“The Constitutions of most of our States assert that all power is inherent in the people...it is their right and duty to be at all times armed.”  –Thomas Jefferson

 
 

A Visit To KR Training


KRT-2


Chris Bird
Privateer Publications
 

 

KR Training is a firearms training facility east of Austin in rural central Texas.  It is owned and run by Karl Rehn who has been a trainer since 1991.  His credentials include more than 2500 hours of coursework from more than 60 different instructors.  He is qualified as a USPSA Grand Master, IDPA Master, NRA Training Counselor, Texas License To Carry Instructor, Texas School Safety Instructor and Rangemaster Advanced Instructor.  He is assisted by John Daub who has been an instructor since 2008.

KR Training’s A-Zone range consists of three ranges and an air-conditioned classroom on 88 acres at the end of a dead-end road off State Highway 21 near Lincoln.  It took me a little more than two hours to reach the range from San Antonio, much of it driving into the rising sun.

The first class was a series of handgun drills based on the 10 drills described at the end of a new book, Strategies and Standards for Defensive Handgun Training, written by Rehn and Daub.  In the book Rehn and Daub consider the 10 drills a good baseline handgun shooters can use to maintain and develop skills.  The drills get progressively more difficult and complicated with some of them involving movement, reloading and clearing malfunctions.

After a safety briefing by Rehn in the classroom, 16 of us repaired to the center range.  The first drill was the NRA basic pistol qualification which required us to fire 10 shots at 10 feet at a four-inch circle.  This was followed by the Texas License To Carry course shot on an IDPA target rather than the usual B-27 target. These two courses are relatively easy.

The last drill was called 16x16x16 – 16 rounds, fired at 16 feet in 16 seconds at a KRT-1 target.  This target consists of circles and squares with numbers in them, plus two triangles.  The numbers corresponded to the number of shots to be fired at that symbol.  There was a large triangle marked A and a smaller one above it marked B.  We were told to fire three at the A and one at the B.  But wait.  To make it more difficult we had to spread our 16 rounds between two magazines so we required a reload to complete the drill.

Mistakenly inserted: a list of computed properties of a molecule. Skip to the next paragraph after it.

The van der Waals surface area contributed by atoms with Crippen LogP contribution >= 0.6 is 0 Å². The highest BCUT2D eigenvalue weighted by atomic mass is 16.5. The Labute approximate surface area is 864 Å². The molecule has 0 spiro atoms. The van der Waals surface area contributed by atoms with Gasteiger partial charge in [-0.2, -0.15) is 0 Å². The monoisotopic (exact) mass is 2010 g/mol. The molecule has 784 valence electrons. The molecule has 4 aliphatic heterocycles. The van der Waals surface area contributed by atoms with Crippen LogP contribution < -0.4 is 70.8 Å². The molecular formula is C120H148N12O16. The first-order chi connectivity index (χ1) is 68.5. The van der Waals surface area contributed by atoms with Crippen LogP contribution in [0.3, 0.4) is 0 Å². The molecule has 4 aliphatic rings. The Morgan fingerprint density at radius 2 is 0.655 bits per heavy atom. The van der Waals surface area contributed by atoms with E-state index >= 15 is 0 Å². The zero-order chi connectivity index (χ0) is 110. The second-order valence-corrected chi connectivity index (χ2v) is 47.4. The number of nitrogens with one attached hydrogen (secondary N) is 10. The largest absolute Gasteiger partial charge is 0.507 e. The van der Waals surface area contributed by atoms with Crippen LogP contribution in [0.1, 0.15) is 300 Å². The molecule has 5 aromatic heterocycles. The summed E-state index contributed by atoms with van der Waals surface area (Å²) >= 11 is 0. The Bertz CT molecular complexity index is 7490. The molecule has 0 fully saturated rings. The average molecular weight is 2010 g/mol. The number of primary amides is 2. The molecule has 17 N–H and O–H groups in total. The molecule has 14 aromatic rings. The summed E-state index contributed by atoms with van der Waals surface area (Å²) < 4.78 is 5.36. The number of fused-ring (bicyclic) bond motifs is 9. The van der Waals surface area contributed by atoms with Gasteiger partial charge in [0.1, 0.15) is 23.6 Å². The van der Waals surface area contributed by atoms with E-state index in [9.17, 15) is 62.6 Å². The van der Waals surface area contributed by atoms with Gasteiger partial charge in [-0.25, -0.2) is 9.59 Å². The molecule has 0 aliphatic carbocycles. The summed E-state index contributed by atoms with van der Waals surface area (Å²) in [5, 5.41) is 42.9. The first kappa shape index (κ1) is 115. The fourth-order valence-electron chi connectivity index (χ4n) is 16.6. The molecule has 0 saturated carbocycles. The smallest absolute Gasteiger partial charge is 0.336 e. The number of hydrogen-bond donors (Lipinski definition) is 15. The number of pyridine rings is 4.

Familiarity with the drills should mark an improvement as I washed out on a couple of the more complicated ones.  This was the first time Rehn had run the 10 drills course so we were the guinea pigs.

After lunch in the air-conditioned classroom, we did the Back Up Gun course with Daub as the instructor and Rehn assisting.  Among the eight students, I was the only one who was using a revolver from an ankle holster.  Everyone else was carrying a small semi-automatic.  The only woman in the class used a bra holster while the others used pocket and inside the belt holsters.

We started off with some dry fire – guns unloaded.  Then with guns loaded we shot at three yards concentrating on the trigger press and sight picture. Daub then had us shoot using a mixture of live rounds and dummy rounds so we would get a “bang” followed by a “click.”

I just left two empty chambers in the cylinder of my five-shot Smith & Wesson Model 442 revolver.

When Daub started to time us I had two strings where I didn’t get a shot off in the time limit using the ankle holster.  I switched to my Model 640 – also a five-shot revolver – from a right-hip holster.

At the end of the lesson, we shot a test on a KRT-2 small figure target with our backup handguns then shot the same test with our primary handguns to see how much better we shot with our big guns.


At the end of the three-hour course, with the temperature crowding 100 degrees, I was hot and tired.  The drive home was a long one.

While many instructors hold two-, three- and even five-day courses, Rehn generally keeps his classes to half a day and one day. That way it is a smaller hit in the wallet to attend.

Both courses – the 10 drills and the backup gun – were excellent and both instructors are first class.  I recommend anyone wishing to improve their self-defense skills to attend KR Training.

 

Chris Bird was an officer in the British Army and served in the Royal Military Police.  He has been a newspaper and television reporter in Canada and Texas.  He teaches the Texas License To Carry course and is the author of three books:  The Concealed Handgun Manual, now in its seventh edition, Thank God I Had a Gun, and most recently, Surviving a Mass Killer Rampage:  When Seconds Count, Police Are Still Minutes Away.  His website is www.privateerpublications.com.